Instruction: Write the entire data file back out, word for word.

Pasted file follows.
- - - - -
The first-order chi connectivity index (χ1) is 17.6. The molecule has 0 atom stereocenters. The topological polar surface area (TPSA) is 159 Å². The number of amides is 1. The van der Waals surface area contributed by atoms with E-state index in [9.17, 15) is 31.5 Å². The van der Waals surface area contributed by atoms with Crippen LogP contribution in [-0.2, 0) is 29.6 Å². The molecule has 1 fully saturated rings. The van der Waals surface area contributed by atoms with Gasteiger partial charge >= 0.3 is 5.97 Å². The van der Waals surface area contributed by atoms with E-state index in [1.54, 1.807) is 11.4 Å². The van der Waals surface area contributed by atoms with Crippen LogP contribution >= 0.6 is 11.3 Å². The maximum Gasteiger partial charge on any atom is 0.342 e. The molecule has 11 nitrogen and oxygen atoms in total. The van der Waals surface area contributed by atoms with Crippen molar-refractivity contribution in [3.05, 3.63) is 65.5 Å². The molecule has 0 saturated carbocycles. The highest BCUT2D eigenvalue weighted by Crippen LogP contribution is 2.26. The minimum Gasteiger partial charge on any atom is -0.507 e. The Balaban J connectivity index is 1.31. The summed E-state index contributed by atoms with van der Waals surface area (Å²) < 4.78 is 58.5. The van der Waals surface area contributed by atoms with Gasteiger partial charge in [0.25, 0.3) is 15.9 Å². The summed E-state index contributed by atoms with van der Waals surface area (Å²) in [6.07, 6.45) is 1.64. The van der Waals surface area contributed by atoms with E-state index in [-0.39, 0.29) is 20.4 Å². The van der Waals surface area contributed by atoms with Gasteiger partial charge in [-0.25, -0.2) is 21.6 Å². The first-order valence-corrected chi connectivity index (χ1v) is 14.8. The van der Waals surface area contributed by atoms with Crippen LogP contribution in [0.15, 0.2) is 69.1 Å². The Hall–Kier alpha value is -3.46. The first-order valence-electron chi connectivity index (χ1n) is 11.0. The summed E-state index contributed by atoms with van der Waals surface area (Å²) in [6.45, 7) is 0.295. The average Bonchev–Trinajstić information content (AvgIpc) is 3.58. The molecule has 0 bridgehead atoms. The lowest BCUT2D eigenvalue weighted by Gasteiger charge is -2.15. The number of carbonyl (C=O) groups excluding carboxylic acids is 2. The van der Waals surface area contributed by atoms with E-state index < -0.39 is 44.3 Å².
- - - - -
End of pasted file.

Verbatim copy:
The first-order chi connectivity index (χ1) is 17.6. The molecule has 0 atom stereocenters. The topological polar surface area (TPSA) is 159 Å². The number of amides is 1. The van der Waals surface area contributed by atoms with E-state index in [9.17, 15) is 31.5 Å². The van der Waals surface area contributed by atoms with Crippen LogP contribution in [-0.2, 0) is 29.6 Å². The molecule has 1 fully saturated rings. The van der Waals surface area contributed by atoms with Gasteiger partial charge >= 0.3 is 5.97 Å². The van der Waals surface area contributed by atoms with E-state index in [1.54, 1.807) is 11.4 Å². The van der Waals surface area contributed by atoms with Crippen LogP contribution >= 0.6 is 11.3 Å². The maximum Gasteiger partial charge on any atom is 0.342 e. The molecule has 11 nitrogen and oxygen atoms in total. The van der Waals surface area contributed by atoms with Crippen molar-refractivity contribution in [3.05, 3.63) is 65.5 Å². The molecule has 0 saturated carbocycles. The highest BCUT2D eigenvalue weighted by Crippen LogP contribution is 2.26. The minimum Gasteiger partial charge on any atom is -0.507 e. The Balaban J connectivity index is 1.31. The summed E-state index contributed by atoms with van der Waals surface area (Å²) < 4.78 is 58.5. The van der Waals surface area contributed by atoms with Gasteiger partial charge in [0.25, 0.3) is 15.9 Å². The summed E-state index contributed by atoms with van der Waals surface area (Å²) in [6.07, 6.45) is 1.64. The van der Waals surface area contributed by atoms with E-state index in [-0.39, 0.29) is 20.4 Å². The van der Waals surface area contributed by atoms with Gasteiger partial charge in [-0.25, -0.2) is 21.6 Å². The first-order valence-corrected chi connectivity index (χ1v) is 14.8. The van der Waals surface area contributed by atoms with Crippen LogP contribution in [0.15, 0.2) is 69.1 Å². The Hall–Kier alpha value is -3.46. The first-order valence-electron chi connectivity index (χ1n) is 11.0. The summed E-state index contributed by atoms with van der Waals surface area (Å²) in [6.45, 7) is 0.295. The average Bonchev–Trinajstić information content (AvgIpc) is 3.58. The molecule has 0 bridgehead atoms. The lowest BCUT2D eigenvalue weighted by Gasteiger charge is -2.15. The number of carbonyl (C=O) groups excluding carboxylic acids is 2. The van der Waals surface area contributed by atoms with E-state index < -0.39 is 44.3 Å².